I’ve provided some of the current tax Bills before Parliament in this 1st session of the 41st parliament. Though most of the Bills are unlikely to pass, they raise the question of what tax legislation is for – whether tax legislation ought to be limited to raising funds for government expenditures, or whether such legislation ought to be used as a regulatory tool.
C-427 – Seeks to introduce income averaging for Canadian artists over a maximum 5 year period.
C-433 – Seeks to allow for a non-refundable tax credit to cover the cost of transportation between home and school during lunch hours for elementary schools students
C-431 – Seeks to require the CRA to release a taxpayer’s most recent three years’ tax returns to those the taxpayer has a legal obligation to make child support payments
C-399 – Seek to provide a minimum of $500 and a maximum of $1,500 tax credit for travel expenses for those performing a minimum of 130 hours of eligible volunteer services and make a minimum of 12 trips in so doing.
C-397 – Seeks to allow a deduction for expenses incurred for the use of golf courses and facilities
C-395 – Seeks to provide an exemption for employee transportation benefits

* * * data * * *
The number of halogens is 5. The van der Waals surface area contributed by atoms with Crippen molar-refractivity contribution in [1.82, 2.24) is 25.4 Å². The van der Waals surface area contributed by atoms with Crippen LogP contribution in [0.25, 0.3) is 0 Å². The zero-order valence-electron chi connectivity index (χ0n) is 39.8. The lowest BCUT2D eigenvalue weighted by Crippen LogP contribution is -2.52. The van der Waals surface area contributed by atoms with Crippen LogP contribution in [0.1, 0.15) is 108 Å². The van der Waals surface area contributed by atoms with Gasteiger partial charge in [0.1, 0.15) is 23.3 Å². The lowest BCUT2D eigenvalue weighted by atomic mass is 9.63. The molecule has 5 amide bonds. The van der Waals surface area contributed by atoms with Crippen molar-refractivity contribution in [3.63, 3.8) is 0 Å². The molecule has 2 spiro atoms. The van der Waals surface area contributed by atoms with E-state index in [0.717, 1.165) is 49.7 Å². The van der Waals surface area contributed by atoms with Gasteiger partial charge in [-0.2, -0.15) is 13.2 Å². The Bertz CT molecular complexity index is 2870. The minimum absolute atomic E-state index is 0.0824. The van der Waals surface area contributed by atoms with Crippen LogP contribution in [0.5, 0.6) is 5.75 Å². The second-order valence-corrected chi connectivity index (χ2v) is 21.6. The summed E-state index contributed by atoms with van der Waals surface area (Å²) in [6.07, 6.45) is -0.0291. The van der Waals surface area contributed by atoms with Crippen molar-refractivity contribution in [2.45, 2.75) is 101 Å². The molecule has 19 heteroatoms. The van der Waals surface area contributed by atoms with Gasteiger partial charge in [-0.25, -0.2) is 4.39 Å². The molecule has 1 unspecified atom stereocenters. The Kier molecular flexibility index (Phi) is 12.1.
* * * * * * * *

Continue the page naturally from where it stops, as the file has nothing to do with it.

C-377 – Seeks to require labour organization to provide their financial information to the MNR for public disclosure
C-367 – seeks to provide a refundable tax credit to veterans for payments made to prescribed veterans organizations.
C-363 – Seeks to introduce an act that will permit individuals who have religious or moral objections to paying taxes that may be used for military purposes to request that an amount equal to the military portion be paid to a fund for non-military peace building purposes
C-353 – seeks to make eligible energy efficient products more affordable by providing a credit under the ITA for purchase of those products and to make them exempt from the ETA.
C-347 – Seeks to level the tax-credit playing field between gifts to charities and contributions to federal political parties
C-341 – Seeks to provide a tax credit to new graduates that settle in and work in designated regions in Canada to promote the economic development of under-served regions.